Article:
Each location features a different menu. Below is a portion of the menu from the original cart at Burrard and Smithe Street: Continue reading

Golden Regency Restaurant

My girlfriend and I recently stopped by the Golden Regency Restaurant at Pacific Mall for dim sum. The restaurant was bustling with people when we and our growling bellies arrived – which is always a good sign.

We were immediately seated, and quickly got our order in of many of our favorite dim sum dishes. Before long, the dishes started to arrive and soon our small two-person table was overflowing with food: pan-fried turnip cakes, steamed beef balls, an assortment of dumplings, steamed sticky rice wrapped in lotus leaves, Chinese donuts wrapped in rice noodles, egg tarts, and mango pudding. Everything was fantastic.

Then came another dim sum cart. The kindly lady offered us a selection of other delicious looking desserts. Despite our full bellies and the food laden table, we agreed to try a new dish we’d never heard of before: a green tea pancake.

This pancake is the reason I decided to write this post. It is one of the best things I’ve ever eaten – and almost rivals the incredible cat fish that once took my breath away in Reykjavik, Iceland. At first, the flavour is moderately sweet, with a subtle hint of green tea in a bean filling. All of this encased in a sesame-covered, pan-fried glutinous rice cake. However, a few moments after your first bite, the fuller aroma hits you. A beautiful, floral flavouring that lingers in your mouth. Delicate, aromatic, and delicious.

If you have the chance to visit The Golden Regency Restaurant, I highly recommend you try this dessert. It’s like nothing else I’ve ever eaten.

The Golden Regency Restaurant is located at:
4300 Steeles Ave E
Markham, ON L3R 0Y5
(905) 948-8811

Dumpling House

The Dumpling House (Photo credits: Vivian Chan)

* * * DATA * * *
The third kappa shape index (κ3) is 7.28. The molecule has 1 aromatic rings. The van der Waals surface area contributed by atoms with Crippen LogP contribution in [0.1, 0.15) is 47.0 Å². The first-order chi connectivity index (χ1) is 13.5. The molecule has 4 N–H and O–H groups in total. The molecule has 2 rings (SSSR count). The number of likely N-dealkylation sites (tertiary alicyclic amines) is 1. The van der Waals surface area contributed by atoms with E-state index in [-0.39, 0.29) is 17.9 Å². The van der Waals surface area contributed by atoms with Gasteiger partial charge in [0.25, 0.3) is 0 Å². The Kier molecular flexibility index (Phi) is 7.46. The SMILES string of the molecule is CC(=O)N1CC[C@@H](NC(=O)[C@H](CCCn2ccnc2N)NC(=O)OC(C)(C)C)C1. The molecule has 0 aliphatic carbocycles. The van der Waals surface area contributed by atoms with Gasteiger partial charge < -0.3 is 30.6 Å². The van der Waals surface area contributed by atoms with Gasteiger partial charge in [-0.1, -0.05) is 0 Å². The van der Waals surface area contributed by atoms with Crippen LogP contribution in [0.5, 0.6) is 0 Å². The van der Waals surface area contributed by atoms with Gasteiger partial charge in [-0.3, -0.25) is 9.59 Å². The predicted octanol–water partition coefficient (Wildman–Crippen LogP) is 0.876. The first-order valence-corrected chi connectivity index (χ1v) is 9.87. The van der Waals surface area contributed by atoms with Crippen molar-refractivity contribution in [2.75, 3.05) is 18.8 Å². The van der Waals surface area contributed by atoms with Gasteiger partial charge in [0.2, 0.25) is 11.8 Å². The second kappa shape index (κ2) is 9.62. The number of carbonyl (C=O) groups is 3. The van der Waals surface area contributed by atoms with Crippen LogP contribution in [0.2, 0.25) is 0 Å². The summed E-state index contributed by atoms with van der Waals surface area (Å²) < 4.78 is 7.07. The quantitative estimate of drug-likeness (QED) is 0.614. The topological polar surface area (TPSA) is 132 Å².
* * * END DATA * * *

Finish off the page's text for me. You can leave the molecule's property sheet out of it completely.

The Dumpling House is an unassuming little establishment on the main drag of Chinatown in Toronto on Spadina Avenue. In the restaurant-front window, there are always 3 or 4 men and women making the dumplings: one manning the stove, another mixing the different fillings, and another one or two kneading the dough and rolling out perfectly circular dumpling skins. It’s probably for this reason that from the first time I walked past The Dumpling House, I’ve wanted to go in. There’s nothing like seeing what you’re going to eat made fresh before your eyes… and I suppose it helps that I love dumplings.

Recently, my fiancé and I paid The Dumpling House a visit. I was immediately surprised by how clean and vibrant the interior was. The service was also fantastic. Within seconds, we were seated with menus and steaming tea before us. Being newbies with empty stomachs, we naively ordered two steaming hot bowls of hot and sour soup (as you may know, an old favorite of mine) as well as two plates of dumplings – one pan fried, and the other steamed. Being in an adventuresome mood, we opted for 3 different types of dumplings for each plate (pork and chive, lamb meat, seafood, minced beef, mushroom and vegetables, and I believe the shrimp & pork). Continue reading

Parts & Labour: Parkdale’s hottest new spot

Photo credit: © Vivian Chan

(Originally posted on reKalibrate.com)

Last night was the grand opening of Parkdale’s highly anticipated new restaurant, Parts & Labour. Just down the street from Cowbell, Mitzi’s Sister, and the ever delightful Local Kitchen. The restaurant was renovated from an old hardware store, and a lot of the decor keeps that legacy in mind. An entryway that is lined with old car windshields, bar stools that look like huge springs, lights reminiscent of old fire extinguishers, and bar shelving that is styled like those that would be found in a garage. I love that. And it’s something the owners have a knack for doing very well, as we’ve seen in the other hot spots they’ve created: The Social, Oddfellows, and who could forget their flagship industrial design studio, Castor Design.